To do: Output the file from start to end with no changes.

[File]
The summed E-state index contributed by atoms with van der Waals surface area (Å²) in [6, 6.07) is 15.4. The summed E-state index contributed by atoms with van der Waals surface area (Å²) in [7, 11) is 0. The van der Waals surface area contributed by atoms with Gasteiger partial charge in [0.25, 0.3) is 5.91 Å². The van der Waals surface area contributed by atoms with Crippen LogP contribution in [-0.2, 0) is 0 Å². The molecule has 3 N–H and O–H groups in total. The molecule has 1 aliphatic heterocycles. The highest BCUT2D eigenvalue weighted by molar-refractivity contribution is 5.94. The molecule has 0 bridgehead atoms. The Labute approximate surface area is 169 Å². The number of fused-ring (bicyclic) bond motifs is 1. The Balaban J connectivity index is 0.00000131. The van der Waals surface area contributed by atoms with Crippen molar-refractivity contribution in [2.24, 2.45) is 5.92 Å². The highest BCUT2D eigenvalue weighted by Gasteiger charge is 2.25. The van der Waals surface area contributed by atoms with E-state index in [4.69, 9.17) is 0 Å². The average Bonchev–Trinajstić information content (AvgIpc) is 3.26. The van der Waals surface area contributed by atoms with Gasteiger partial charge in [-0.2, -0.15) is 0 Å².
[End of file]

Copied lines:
The summed E-state index contributed by atoms with van der Waals surface area (Å²) in [6, 6.07) is 15.4. The summed E-state index contributed by atoms with van der Waals surface area (Å²) in [7, 11) is 0. The van der Waals surface area contributed by atoms with Gasteiger partial charge in [0.25, 0.3) is 5.91 Å². The van der Waals surface area contributed by atoms with Crippen LogP contribution in [-0.2, 0) is 0 Å². The molecule has 3 N–H and O–H groups in total. The molecule has 1 aliphatic heterocycles. The highest BCUT2D eigenvalue weighted by molar-refractivity contribution is 5.94. The molecule has 0 bridgehead atoms. The Labute approximate surface area is 169 Å². The number of fused-ring (bicyclic) bond motifs is 1. The Balaban J connectivity index is 0.00000131. The van der Waals surface area contributed by atoms with Crippen molar-refractivity contribution in [2.24, 2.45) is 5.92 Å². The highest BCUT2D eigenvalue weighted by Gasteiger charge is 2.25. The van der Waals surface area contributed by atoms with E-state index in [4.69, 9.17) is 0 Å². The average Bonchev–Trinajstić information content (AvgIpc) is 3.26. The van der Waals surface area contributed by atoms with Gasteiger partial charge in [-0.2, -0.15) is 0 Å².